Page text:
I despise Donald Trump.
I think his offensive grossness and uncivil abuse has no place in the top job.
I think he is incompetent, I think he is malicious and I think he is ultimately wanting cultural revenge against his peers. He is manipulative of the anger of his voters and he is a scam artist.
He also won the election.
There are plenty of reasons to be concerned about Donald Trump’s Presidency, but what is far worse than his terrible potential is what the American Military Industrial Complex are doing right now by smearing and framing Trump with unverified and false dirt from a paid political mercenary.
The serious dangers posed by a Trump presidency are numerous and manifest. There are a wide array of legitimate and effective tactics for combatting those threats: from bipartisan congressional coalitions and constitutional legal challenges to citizen uprisings and sustained and aggressive civil disobedience. All of those strategies have periodically proven themselves effective in times of political crisis or authoritarian overreach.
But cheering for the CIA and its shadowy allies to unilaterally subvert the U.S. election and impose its own policy dictates on the elected president is both warped and self-destructive. Empowering the very entities that have produced the most shameful atrocities and systemic deceit over the last six decades is desperation of the worst kind. Demanding that evidence-free, anonymous assertions be instantly venerated as Truth — despite emanating from the very precincts designed to propagandize and lie — is an assault on journalism, democracy, and basic human rationality. And casually branding domestic adversaries who refuse to go along as traitors and disloyal foreign operatives is morally bankrupt and certain to backfire on those doing it.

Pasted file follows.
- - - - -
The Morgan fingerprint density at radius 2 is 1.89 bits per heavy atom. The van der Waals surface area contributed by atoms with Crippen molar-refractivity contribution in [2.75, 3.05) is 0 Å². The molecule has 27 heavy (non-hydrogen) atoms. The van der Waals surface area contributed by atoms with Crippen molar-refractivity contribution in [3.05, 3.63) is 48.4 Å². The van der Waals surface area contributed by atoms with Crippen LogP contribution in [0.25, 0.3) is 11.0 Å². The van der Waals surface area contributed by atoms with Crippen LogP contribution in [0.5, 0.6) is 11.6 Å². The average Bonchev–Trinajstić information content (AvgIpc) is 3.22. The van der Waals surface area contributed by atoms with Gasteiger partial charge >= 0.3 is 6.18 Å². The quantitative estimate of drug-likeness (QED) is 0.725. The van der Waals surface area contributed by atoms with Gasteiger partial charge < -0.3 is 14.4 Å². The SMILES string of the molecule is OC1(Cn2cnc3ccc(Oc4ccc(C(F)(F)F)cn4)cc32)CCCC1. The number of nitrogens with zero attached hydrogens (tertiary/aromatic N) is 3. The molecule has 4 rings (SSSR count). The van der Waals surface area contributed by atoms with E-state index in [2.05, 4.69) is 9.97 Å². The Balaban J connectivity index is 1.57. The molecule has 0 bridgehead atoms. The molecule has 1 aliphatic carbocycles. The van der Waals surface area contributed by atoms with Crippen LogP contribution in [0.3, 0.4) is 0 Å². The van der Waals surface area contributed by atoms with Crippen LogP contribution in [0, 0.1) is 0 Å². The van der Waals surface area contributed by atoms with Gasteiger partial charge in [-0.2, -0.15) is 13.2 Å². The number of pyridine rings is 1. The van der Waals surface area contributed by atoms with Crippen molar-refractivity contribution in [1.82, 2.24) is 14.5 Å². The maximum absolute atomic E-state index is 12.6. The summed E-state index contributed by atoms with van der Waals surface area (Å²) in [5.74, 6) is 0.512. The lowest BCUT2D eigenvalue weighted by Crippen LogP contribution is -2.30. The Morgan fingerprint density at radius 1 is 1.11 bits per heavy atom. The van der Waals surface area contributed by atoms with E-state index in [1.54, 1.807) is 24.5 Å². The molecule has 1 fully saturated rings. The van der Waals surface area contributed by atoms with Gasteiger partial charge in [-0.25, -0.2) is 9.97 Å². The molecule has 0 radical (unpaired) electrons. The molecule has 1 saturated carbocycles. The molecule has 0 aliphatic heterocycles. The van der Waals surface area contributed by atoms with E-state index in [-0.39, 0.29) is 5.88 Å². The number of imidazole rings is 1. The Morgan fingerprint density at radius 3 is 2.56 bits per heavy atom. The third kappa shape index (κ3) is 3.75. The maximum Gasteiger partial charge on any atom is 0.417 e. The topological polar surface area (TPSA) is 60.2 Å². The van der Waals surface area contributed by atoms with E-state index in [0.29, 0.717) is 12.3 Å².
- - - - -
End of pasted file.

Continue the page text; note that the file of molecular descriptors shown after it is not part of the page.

Beyond all that, there is no bigger favor that Trump opponents can do for him than attacking him with such lowly, shabby, obvious shams, recruiting large media outlets to lead the way. When it comes time to expose actual Trump corruption and criminality, who is going to believe the people and institutions who have demonstrated they are willing to endorse any assertions no matter how factually baseless, who deploy any journalistic tactic no matter how unreliable and removed from basic means of ensuring accuracy?
All of these toxic ingredients were on full display yesterday as the Deep State unleashed its tawdriest and most aggressive assault yet on Trump: vesting credibility in and then causing the public disclosure of a completely unvetted and unverified document, compiled by a paid, anonymous operative while he was working for both GOP and Democratic opponents of Trump, accusing Trump of a wide range of crimes, corrupt acts and salacious private conduct. The reaction to all of this illustrates that while the Trump presidency poses grave dangers, so, too, do those who are increasingly unhinged in their flailing, slapdash, and destructive attempts to undermine it.
…the latest vile allegations follow the joke ‘evidence’ provided last week that Russia had hacked the DNC…
“At every level this report is a failure,” says security researcher Robert M. Lee. “It didn’t do what it set out to do, and it didn’t provide useful data. They’re handing out bad information to the industry when good information exists.” At issue is the “Joint Analyses Report” released by DHS last Thursday as part of the Obama administration’s long-awaited response to Russia’s election hacking. The 13-page document was widely expected to lay out the government’s evidence that Russia was behind the intrusions into the Democratic National Committee’s private network, and a separate attack that exposed years of the private email belonging to Hillary Clinton campaign chair John Podesta.